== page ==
Two writers -- one pro-business, one pro-government -- redefine recession
Take a look at sales and income and say our economy is doing OK
We trim, blend, and append two 2008 articles: “US could have recession without drop in GDP” by Rex Nutting, MarketWatch, April 30, and “The Myths and Harsh Effects of Bush's Economic Class War”, by Larry Beinhart, AlterNet, posted April 28. Beinhart is the author of "Fog Facts: Searching for Truth in the Land of Spin."
Nutting: Last quarter the GDP did grow, barely. Yet what the GDP measures -- the output of the economy -- can grow while well-being recedes.
For the first quarter, almost all the growth came from inventory growth and exports, with very little increase in either the amount of money individuals or companies earned, or in the things American households and businesses bought. We made a little bit more stuff, but it went into warehouses and onto ships, not into our homes and workplaces.
* Industrial output has stalled over the past six months, even with the weaker dollar boosting exports.
* Inflation-adjusted sales have fallen at a 5.2% annual pace in the past three months and are essentially unchanged from six months ago.
* Payrolls are down by a quarter million jobs in the past four months.
* Final domestic sales fell at a 0.4% annual rate in the quarter, the first decline since 1991 -- a year off the 18-year land-price cycle -- and a far better assessment of the economy's health than Q1’s 0.6% increase.
* After-tax incomes adjusted for inflation have been stagnant since September, even as the population has grown. The pie is being sliced thinner.
By all of these measures except GDP, a recession is probably in progress.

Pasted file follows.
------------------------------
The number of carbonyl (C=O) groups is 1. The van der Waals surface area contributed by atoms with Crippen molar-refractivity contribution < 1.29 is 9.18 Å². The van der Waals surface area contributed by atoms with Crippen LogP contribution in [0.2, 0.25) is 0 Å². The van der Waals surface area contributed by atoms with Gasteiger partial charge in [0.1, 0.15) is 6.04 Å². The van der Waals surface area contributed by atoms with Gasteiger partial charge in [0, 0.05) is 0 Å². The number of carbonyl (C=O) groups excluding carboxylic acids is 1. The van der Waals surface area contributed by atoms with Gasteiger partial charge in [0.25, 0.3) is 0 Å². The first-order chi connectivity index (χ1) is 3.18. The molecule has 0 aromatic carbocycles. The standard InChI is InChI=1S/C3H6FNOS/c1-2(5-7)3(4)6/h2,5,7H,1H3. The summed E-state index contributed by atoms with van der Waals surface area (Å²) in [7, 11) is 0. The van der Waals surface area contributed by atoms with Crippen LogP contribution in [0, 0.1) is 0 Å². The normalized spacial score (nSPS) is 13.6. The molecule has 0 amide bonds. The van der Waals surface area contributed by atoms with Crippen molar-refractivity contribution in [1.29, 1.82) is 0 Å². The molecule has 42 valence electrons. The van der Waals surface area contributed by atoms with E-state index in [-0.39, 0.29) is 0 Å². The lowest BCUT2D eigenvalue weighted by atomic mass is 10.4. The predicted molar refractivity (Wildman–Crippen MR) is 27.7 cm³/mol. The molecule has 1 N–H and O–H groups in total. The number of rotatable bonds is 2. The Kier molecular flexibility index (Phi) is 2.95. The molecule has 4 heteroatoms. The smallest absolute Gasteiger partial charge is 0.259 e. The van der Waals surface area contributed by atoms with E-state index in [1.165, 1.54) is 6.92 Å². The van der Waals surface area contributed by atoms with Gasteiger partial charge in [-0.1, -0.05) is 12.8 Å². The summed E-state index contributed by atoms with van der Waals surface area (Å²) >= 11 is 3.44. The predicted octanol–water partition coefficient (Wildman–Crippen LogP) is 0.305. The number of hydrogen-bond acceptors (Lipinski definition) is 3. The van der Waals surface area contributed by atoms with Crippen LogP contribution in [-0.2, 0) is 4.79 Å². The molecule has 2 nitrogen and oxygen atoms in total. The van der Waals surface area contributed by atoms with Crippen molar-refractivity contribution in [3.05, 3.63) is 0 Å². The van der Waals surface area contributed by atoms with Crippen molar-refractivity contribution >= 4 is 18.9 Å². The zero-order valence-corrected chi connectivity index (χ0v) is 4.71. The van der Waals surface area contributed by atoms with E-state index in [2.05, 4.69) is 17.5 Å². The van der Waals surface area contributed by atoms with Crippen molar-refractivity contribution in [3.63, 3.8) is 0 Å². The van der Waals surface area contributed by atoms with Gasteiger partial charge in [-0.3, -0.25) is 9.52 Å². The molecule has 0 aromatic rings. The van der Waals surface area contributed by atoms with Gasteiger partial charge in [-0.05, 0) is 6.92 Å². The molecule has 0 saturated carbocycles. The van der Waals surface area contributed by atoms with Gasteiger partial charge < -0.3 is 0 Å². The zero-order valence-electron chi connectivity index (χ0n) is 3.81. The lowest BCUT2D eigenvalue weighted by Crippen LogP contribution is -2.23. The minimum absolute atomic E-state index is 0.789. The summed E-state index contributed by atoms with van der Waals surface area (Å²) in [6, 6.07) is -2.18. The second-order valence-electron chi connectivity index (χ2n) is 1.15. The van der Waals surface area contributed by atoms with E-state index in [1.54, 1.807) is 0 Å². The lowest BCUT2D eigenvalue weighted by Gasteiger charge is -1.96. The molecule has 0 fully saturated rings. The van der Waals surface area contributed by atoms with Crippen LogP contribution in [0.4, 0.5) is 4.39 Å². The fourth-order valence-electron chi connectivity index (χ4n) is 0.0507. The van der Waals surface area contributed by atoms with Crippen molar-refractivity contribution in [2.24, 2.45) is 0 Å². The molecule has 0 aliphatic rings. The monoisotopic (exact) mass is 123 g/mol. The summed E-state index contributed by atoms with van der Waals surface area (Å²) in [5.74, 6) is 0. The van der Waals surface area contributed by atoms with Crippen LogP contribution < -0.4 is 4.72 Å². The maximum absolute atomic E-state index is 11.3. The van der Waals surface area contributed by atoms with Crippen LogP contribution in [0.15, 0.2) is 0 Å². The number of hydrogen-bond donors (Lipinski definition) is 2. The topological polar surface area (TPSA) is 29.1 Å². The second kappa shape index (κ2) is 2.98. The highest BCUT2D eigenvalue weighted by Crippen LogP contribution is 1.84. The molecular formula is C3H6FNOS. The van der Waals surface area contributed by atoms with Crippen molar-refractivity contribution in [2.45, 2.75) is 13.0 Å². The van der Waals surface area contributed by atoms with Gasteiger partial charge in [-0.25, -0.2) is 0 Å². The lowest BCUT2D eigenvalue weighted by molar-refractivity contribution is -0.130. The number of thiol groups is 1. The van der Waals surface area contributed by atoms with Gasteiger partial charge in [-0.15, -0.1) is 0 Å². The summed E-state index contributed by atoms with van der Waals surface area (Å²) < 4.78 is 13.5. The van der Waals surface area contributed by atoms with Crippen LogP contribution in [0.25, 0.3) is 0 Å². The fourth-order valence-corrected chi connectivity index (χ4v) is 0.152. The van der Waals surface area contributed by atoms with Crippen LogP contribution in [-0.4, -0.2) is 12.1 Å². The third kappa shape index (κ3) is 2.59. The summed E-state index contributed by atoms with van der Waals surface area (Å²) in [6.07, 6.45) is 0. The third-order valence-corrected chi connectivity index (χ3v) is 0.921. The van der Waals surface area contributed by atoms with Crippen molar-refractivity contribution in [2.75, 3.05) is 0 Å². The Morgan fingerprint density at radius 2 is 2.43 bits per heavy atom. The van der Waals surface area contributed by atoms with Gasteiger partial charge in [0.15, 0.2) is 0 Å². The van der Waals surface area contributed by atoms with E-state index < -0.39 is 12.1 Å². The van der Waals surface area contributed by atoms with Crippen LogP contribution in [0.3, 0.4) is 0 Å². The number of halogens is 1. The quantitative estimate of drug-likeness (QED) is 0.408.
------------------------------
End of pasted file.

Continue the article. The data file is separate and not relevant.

JJS: And for ordinary Americans, it has been for all the double-o’s.
Beinhart: The last recession, of 2001, lasted eight months. The economy went into "recovery" by 2003, yet here's the reality. The recession of 2001 never ended. At least not for ordinary Americans.
From 2001 to 2007, median family income declined from between $500 and $1,000. Median individual income went down by at least $1,000. The number of people in poverty increased from 31.6 million to 36.5 million. The value of America's businesses as measured by the stock market did not go up. But the cost of living did.
How can rosy reports and the reality be so different? The herd mentality in politics, in the media, and among economists. The key fact is this: the "growth" in the US economy consists entirely of debt.
The national debt in Jan. 2008: $9.2 trillion. The national debt in 2001: $5.7 trillion. An increase of $3.5 trillion.
Total consumer credit debt in 2008: $12.8 trillion. Total consumer credit debt in 2001: $7.65 trillion. An increase of $5.25 trillion.
Combining what we owe as a nation and as individuals, over the last seven years we took on $8.75 trillion in debt. Meanwhile, the economy grew by only $4 trillion.
The real estate bubble is described as the root of our current economic problems. That's not true. It's merely a symptom. The problem is that the government and the citizenry have taken on massive amounts of new debt. Without investing it anything productive.